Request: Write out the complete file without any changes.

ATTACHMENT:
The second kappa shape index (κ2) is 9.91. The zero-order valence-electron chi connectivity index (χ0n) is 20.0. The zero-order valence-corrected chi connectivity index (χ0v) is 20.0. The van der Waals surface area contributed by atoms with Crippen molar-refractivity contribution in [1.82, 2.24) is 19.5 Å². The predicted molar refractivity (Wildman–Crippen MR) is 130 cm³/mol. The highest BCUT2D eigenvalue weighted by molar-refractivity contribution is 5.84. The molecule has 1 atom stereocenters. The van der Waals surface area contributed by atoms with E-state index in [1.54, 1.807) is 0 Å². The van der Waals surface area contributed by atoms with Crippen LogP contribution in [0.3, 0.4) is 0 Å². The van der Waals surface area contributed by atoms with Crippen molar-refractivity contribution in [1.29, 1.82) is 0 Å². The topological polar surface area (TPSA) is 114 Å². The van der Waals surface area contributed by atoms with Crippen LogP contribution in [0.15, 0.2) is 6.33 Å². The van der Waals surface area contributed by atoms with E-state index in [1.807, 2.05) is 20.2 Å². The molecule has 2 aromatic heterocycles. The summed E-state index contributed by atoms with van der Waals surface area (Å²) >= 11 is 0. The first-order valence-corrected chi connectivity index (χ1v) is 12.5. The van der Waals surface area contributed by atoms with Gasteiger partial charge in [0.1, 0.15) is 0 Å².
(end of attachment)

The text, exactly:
The second kappa shape index (κ2) is 9.91. The zero-order valence-electron chi connectivity index (χ0n) is 20.0. The zero-order valence-corrected chi connectivity index (χ0v) is 20.0. The van der Waals surface area contributed by atoms with Crippen molar-refractivity contribution in [1.82, 2.24) is 19.5 Å². The predicted molar refractivity (Wildman–Crippen MR) is 130 cm³/mol. The highest BCUT2D eigenvalue weighted by molar-refractivity contribution is 5.84. The molecule has 1 atom stereocenters. The van der Waals surface area contributed by atoms with E-state index in [1.54, 1.807) is 0 Å². The van der Waals surface area contributed by atoms with Crippen LogP contribution in [0.3, 0.4) is 0 Å². The van der Waals surface area contributed by atoms with Crippen molar-refractivity contribution in [1.29, 1.82) is 0 Å². The topological polar surface area (TPSA) is 114 Å². The van der Waals surface area contributed by atoms with Crippen LogP contribution in [0.15, 0.2) is 6.33 Å². The van der Waals surface area contributed by atoms with E-state index in [1.807, 2.05) is 20.2 Å². The molecule has 2 aromatic heterocycles. The summed E-state index contributed by atoms with van der Waals surface area (Å²) >= 11 is 0. The first-order valence-corrected chi connectivity index (χ1v) is 12.5. The van der Waals surface area contributed by atoms with Gasteiger partial charge in [0.1, 0.15) is 0 Å².